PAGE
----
# Finding all possible routes in a Graph Data Structure using Depth First Search in C++

Suppose, you have a Graph, `G`, and what you need to do is find all possible routes from `start_node` to `finish_node`. Also, you need to print all routes in correct order. How would you do this? Discovering the nodes is not tough, its printing them in correct order and getting the distances.

``````template <class VertexType>
void DepthFirstSearch(Graph<VertexType> routes, VertexType from_vertex, VertexType to_vertex)
{
stack<VertexType> mystack;
queue<VertexType> vertexQ;
int total_weight = 0;
int found_count = 0;

/*stringstream ss;*/

bool found = false;
VertexType vertex;
VertexType item;

routes.clearMarks();

// size_t i = 0;
// size_t j = 0;

mystack.push(from_vertex); // Adding Location to stack

do
{
vertex = mystack.top(); // Get top location
mystack.pop(); // Getting rid of top location
if (vertex == to_vertex) // If location == destination, then stop;
{
found = true;
found_count++;
} else {
if (!routes.isMarked(vertex)) // If route has not been traveled to
{
routes.markVertex(vertex); // Mark place
while (!vertexQ.empty()) // While there are still positions left to test
{

item = vertexQ.front(); // Get top position
vertexQ.pop(); // Get rid of top position from stack
if (!routes.isMarked(item)) // If top position is not marked,
}
}
}
} while (!mystack.empty());

if(!found)
{
std::cout << "Distance: infinity" << std::endl;
std::cout << "Rout:" << std::endl;
std::cout << "None" << std::endl;
} else {
std::cout << "Found this many times: " << found_count << std::endl;
}
}
``````

Ideally, if someone enters `A B`, then an example of the output will be:

``````distance: 100
A to C, 50
C to D, 40
D to B, 10

distance: 10
A to B, 10
``````

Note that both `C` and `D` have other nodes they can go to, but their distances will not be taken into consideration even though the Depth-First Algorithm will explore them. This is a one-directional graph, with input coming from a text file.

-
The order of exploration in DFS is not defined. I mean of course the order in which edges are chosen from a vertex. –  StoryTeller Apr 19 '13 at 9:59
@StoryTeller : Random. Ideally, it takes in input from a text file, converts them all in possible routes. So, the order of exploration depends on the vertex index in the `routes` graph. So ideally, you would have to find routes without any heed for how the vertices were put in. Also, no recursion, I tried it, and it required too much memory. –  Games Brainiac Apr 19 '13 at 10:10
What is the "correct order"? And is the graph weighted? –  larsmans Apr 19 '13 at 15:42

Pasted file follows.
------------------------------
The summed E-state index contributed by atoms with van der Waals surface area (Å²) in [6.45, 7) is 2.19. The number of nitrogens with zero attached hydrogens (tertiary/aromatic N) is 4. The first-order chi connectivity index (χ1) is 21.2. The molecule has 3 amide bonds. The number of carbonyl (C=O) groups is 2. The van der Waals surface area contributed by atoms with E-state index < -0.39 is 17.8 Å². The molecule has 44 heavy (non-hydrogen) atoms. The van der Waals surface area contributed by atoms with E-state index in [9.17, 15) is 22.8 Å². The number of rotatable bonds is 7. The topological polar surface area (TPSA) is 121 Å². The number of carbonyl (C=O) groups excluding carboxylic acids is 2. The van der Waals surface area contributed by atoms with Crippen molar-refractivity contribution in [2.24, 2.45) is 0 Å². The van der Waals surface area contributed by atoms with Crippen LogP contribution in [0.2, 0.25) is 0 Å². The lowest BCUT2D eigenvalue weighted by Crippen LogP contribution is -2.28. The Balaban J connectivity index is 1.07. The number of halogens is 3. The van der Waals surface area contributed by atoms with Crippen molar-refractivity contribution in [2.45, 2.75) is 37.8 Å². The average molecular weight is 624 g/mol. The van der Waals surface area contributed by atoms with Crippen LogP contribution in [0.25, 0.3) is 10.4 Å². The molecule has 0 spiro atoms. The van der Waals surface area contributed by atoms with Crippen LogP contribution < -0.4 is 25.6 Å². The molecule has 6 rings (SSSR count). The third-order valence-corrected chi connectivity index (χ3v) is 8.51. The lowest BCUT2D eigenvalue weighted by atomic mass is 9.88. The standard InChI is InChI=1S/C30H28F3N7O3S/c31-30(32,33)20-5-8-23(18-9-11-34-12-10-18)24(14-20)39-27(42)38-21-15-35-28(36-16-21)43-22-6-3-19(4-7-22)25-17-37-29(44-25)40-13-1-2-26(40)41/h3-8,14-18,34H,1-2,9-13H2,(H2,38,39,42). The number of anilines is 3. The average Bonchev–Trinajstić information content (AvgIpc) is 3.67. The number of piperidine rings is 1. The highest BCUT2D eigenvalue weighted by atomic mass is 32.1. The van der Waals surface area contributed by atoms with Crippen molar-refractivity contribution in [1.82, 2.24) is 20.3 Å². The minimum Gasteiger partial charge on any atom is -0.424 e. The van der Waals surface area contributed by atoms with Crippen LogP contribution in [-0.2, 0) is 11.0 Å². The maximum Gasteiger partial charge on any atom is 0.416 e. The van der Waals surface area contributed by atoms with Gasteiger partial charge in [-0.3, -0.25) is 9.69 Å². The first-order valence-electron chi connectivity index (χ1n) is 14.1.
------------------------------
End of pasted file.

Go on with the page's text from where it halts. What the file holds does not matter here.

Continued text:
@larsmans : Yes, graph is weighted. Ideally, the order in which it is shown in the example outputs. –  Games Brainiac Apr 19 '13 at 16:01
I don't get that order. Is it from longest to shortest path? –  larsmans Apr 19 '13 at 19:32

You need to keep track of which vertices you've been through, and use that list as a path.

Then you have two options:

• either print out the vertices list when you found a path, and then backtrack to the next possible branch,
• or copy the path to another container, backtrack, and print out the whole liist of paths at the end

Both methods are correct, depending on what kind of processing you wish to do on the paths.

To be able to correctly backtrack, you need to know which adjacent vertices remain to be visited for each vertex on the current path. Your current algorithm forget that information by pushing all the vertices in `mystack`. I suggest using iterators instead of vertices in `mystack`, and have your graph object return such iterators from the `goToVertices` method.

Since I don't know if you have that class available for your graph, I'll use stack of queue instead to group vertices by level in `mystack`. Each queue represents a level of the tree covering the dfs.

``````deque<queue<VertexType> > mystack;
queue<VertexType> vertexQ;
int total_weight = 0;
int found_count = 0;

VertexType vertex;

routes.clearMarks();

// size_t i = 0;
// size_t j = 0;

vertexQ.push(from_vertex);
mystack.push_front(vertexQ); // Adding Location to stack

do
{
vertexQ = mystack.front(); // Get top location
if (vertexQ.empty()) {
mystack.pop_front();
mystack.front().pop();
continue;
}
if (vertexQ.front() == to_vertex) // If location == destination, then stop;
{
// save path: loop on all the queues from mystack and print front.
for (stack<queue<VertexType>>::const_reverse_iterator it = mystack.rbegin();
it != mystack.rend();  ++it){
// save or process path vertices
cout << it->front() << endl;
}
// backtrack
mystack.pop_front();
mystack.front().pop();
} else {
if (!routes.isMarked(vertexQ.front())) // If route has not been traveled to
{
routes.markVertex(vertexQ.front()); // Mark place
mystack.push_front(
@didierec: There is also a problem with pushing values into the stack. `mystack.push(from_vertex)` should be `mystack.top().push(from_vertex)`. –  Games Brainiac Apr 19 '13 at 15:25